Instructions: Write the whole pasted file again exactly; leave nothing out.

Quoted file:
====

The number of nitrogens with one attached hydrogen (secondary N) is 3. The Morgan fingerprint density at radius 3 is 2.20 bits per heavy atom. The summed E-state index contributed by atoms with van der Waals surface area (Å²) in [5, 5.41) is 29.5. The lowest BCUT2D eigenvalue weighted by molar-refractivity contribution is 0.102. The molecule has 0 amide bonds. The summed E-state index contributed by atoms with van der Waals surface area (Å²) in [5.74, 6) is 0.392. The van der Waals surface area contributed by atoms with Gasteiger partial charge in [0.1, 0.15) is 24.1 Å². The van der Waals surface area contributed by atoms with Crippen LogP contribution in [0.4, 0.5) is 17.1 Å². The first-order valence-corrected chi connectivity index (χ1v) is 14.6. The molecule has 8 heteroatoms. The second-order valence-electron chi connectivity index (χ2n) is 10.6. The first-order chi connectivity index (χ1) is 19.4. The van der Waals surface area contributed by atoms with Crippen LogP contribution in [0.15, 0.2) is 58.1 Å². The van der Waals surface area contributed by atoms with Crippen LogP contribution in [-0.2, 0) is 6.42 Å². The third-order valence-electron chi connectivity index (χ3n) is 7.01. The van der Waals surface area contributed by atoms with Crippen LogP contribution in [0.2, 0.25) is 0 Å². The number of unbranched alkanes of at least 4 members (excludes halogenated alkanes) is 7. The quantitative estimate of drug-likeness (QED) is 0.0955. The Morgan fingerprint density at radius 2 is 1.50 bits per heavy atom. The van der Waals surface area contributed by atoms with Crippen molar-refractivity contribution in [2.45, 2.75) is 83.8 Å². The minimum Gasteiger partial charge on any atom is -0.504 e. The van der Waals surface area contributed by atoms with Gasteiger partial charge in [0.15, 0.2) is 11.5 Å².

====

The number of nitrogens with one attached hydrogen (secondary N) is 3. The Morgan fingerprint density at radius 3 is 2.20 bits per heavy atom. The summed E-state index contributed by atoms with van der Waals surface area (Å²) in [5, 5.41) is 29.5. The lowest BCUT2D eigenvalue weighted by molar-refractivity contribution is 0.102. The molecule has 0 amide bonds. The summed E-state index contributed by atoms with van der Waals surface area (Å²) in [5.74, 6) is 0.392. The van der Waals surface area contributed by atoms with Gasteiger partial charge in [0.1, 0.15) is 24.1 Å². The van der Waals surface area contributed by atoms with Crippen LogP contribution in [0.4, 0.5) is 17.1 Å². The first-order valence-corrected chi connectivity index (χ1v) is 14.6. The molecule has 8 heteroatoms. The second-order valence-electron chi connectivity index (χ2n) is 10.6. The first-order chi connectivity index (χ1) is 19.4. The van der Waals surface area contributed by atoms with Crippen LogP contribution in [0.15, 0.2) is 58.1 Å². The van der Waals surface area contributed by atoms with Crippen LogP contribution in [-0.2, 0) is 6.42 Å². The third-order valence-electron chi connectivity index (χ3n) is 7.01. The van der Waals surface area contributed by atoms with Crippen LogP contribution in [0.2, 0.25) is 0 Å². The number of unbranched alkanes of at least 4 members (excludes halogenated alkanes) is 7. The quantitative estimate of drug-likeness (QED) is 0.0955. The Morgan fingerprint density at radius 2 is 1.50 bits per heavy atom. The van der Waals surface area contributed by atoms with Crippen molar-refractivity contribution in [2.45, 2.75) is 83.8 Å². The minimum Gasteiger partial charge on any atom is -0.504 e. The van der Waals surface area contributed by atoms with Gasteiger partial charge in [0.15, 0.2) is 11.5 Å².